The rapid onset of COVID-19 sparked a large divergence in relative performance for industries perceived as safest-from or most-exposed-to the impact of the virus. Media coverage during the onset of the crisis followed a similar divergence in tone as industries such as airlines, hotels, and restaurants suffered from largely negative reporting. As the crisis evolved and re-opening plans became clearer, media shifted its reporting in anticipation of a swift recovery. It would be tempting for reporters to lump industries together based on exposure to COVID (which we will do as a baseline analysis), but the reality is the recovery will shape up differently for each impacted industry. In this article we analyze how well media coverage has aligned with other data tracking the recovery in the industries and companies most impacted by the coronavirus.
Media Coverage of Pro-COVID and Anti-COVID Industries
To analyze the evolution of media coverage through the pandemic, we group industries into two baskets: those that are likely to see their services or products used more due to COVID-19 (pro-COVID) and those that are not (anti-COVID). In other words, we classified industries based on how investors might value them through a pandemic.
Anti-COVID and Pro-COVID Industry Baskets
Road and Rail
Health Care Equipment & Supplies
Health Care Providers & Services
Hotels, Restaurants, & Leisure
Interactive Media & Services
Internet & Direct Marketing Retail
Source: State Street Associates, MKT MediaStats
We provide a view into how the media is covering pro- and anti-COVID industries at any point in time by market cap weighting the media sentiment scores of each basket’s constituent companies. In the chart below, we show the spread of pro-COVID and anti-COVID media sentiment against the number of confirmed cases in the U.S. As one would expect, we see increased positive media coverage of pro-COVID industries respective of anti-COVID industries in mid-March as the number of U.S. cases spike. However, by April the number of new cases begins to plateau and pro-COVID industries see an uptick in positive media coverage relative to anti-COVID industries. This is at least in part driven by optimism from media around how the decline in new cases could lead to a rebound of industries negatively impacted by COVID-19.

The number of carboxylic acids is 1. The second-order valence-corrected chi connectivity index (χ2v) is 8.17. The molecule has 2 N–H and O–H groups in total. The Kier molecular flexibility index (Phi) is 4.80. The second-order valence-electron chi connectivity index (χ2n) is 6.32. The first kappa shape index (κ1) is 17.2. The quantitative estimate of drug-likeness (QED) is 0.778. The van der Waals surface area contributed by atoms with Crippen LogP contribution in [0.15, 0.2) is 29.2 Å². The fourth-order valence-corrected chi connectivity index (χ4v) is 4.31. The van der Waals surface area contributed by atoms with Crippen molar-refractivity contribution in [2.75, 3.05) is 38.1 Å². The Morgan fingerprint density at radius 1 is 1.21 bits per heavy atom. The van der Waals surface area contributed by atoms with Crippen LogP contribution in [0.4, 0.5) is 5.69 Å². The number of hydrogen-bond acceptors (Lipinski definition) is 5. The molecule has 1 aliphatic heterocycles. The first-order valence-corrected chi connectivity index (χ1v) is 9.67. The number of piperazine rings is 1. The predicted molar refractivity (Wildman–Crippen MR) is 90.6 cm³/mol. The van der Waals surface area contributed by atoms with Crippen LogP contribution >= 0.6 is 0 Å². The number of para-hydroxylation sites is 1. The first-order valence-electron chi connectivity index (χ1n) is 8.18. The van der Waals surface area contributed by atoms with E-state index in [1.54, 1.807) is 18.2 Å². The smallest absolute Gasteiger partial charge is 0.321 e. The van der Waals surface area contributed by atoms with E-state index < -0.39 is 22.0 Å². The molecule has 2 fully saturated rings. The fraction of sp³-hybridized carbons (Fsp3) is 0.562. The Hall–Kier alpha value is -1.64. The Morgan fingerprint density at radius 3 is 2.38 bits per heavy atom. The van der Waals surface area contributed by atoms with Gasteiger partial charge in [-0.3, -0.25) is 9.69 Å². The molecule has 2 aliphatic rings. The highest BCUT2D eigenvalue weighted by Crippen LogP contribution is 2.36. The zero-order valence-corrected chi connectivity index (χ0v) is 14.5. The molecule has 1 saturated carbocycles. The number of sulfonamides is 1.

This leads us to the question—did the reporting get caught up in the hype of a recovery? Or has media been more selective in its tone when discussing companies with a long road to normalcy?
Source: State Street Associates, MKT MediaStats (as of June 26, 2020), New York Times
Does Data Support the Enthusiasm?
Analysts are turning to a broad spectrum of high-frequency datasets to track the recovery in the U.S. and around the world. In this data, we are already seeing a large spread materialize in the speed of recovery for different sectors. According to data from Opportunity Insights, spending on apparel dropped around 50% (relative to January 2020) following the March 13 National Emergency Declaration. However, in more-recent readings, this number has recovered back up to only a 13% drop (as of June 10, 2020). Contrast that with Entertainment and Recreation, which fell to lows of -75%, but is still hovering below the -50% mark. According to STR, hotel occupancy rates are still down roughly 50% compared to the average for this time of year over the past two decades (and still well below 2009). The number of seated diners at restaurants is down over 60% year over year according to OpenTable. And according to data from the Transportation Security Administration, passenger travel for June is 83% below 2019 levels (as of June 16, 2020).
Media sentiment appears to have been equally enthusiastic in embracing the recovery in most of our anti-COVID industries, at least on the surface. Aggregated sentiment for industries such as Road and Rail is similar to Hotels, Restaurants, and Leisure (HRL), two industries where the underlying data is still a long way from parity. In the figures below, we cross-sectionally percentile rank a 14-day moving average of the market cap-weighted industry sentiment scores.
Source: State Street Associates, MKT MediaStats (as of June 25, 2020), OpenTable
But, as always, the devil is in the details. If we look more closely at the companies driving the positive sentiment of the anti-COVID basket, we see that many of them specialize in product lines that should be among the first wave experiencing a return to normalcy. We see high scores for CSX Corp, a large rail shipping company, Uber, which should see increased activity as people continue to avoid public transit, and Vista Outdoor, a seller of outdoor equipment for easily social-distanced activities.